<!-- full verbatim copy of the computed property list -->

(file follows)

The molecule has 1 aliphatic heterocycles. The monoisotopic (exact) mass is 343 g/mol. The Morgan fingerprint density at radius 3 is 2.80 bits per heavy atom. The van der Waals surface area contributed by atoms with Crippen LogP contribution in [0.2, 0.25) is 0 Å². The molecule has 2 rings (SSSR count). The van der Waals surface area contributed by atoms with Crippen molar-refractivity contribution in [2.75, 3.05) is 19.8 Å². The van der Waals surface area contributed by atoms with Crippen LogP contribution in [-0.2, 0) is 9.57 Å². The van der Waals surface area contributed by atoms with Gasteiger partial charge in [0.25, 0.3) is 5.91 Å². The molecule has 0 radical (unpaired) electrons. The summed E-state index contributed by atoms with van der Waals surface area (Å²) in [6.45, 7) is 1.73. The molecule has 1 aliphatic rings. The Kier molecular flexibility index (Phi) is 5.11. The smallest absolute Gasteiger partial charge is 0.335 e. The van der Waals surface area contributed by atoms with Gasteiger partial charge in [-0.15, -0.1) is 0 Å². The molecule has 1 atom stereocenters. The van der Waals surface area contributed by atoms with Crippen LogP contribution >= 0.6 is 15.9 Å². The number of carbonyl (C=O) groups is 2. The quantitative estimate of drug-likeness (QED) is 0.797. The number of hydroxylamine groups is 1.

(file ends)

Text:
The molecule has 1 aliphatic heterocycles. The monoisotopic (exact) mass is 343 g/mol. The Morgan fingerprint density at radius 3 is 2.80 bits per heavy atom. The van der Waals surface area contributed by atoms with Crippen LogP contribution in [0.2, 0.25) is 0 Å². The molecule has 2 rings (SSSR count). The van der Waals surface area contributed by atoms with Crippen molar-refractivity contribution in [2.75, 3.05) is 19.8 Å². The van der Waals surface area contributed by atoms with Crippen LogP contribution in [-0.2, 0) is 9.57 Å². The van der Waals surface area contributed by atoms with Gasteiger partial charge in [0.25, 0.3) is 5.91 Å². The molecule has 0 radical (unpaired) electrons. The summed E-state index contributed by atoms with van der Waals surface area (Å²) in [6.45, 7) is 1.73. The molecule has 1 aliphatic rings. The Kier molecular flexibility index (Phi) is 5.11. The smallest absolute Gasteiger partial charge is 0.335 e. The van der Waals surface area contributed by atoms with Gasteiger partial charge in [-0.15, -0.1) is 0 Å². The molecule has 1 atom stereocenters. The van der Waals surface area contributed by atoms with Crippen LogP contribution >= 0.6 is 15.9 Å². The number of carbonyl (C=O) groups is 2. The quantitative estimate of drug-likeness (QED) is 0.797. The number of hydroxylamine groups is 1.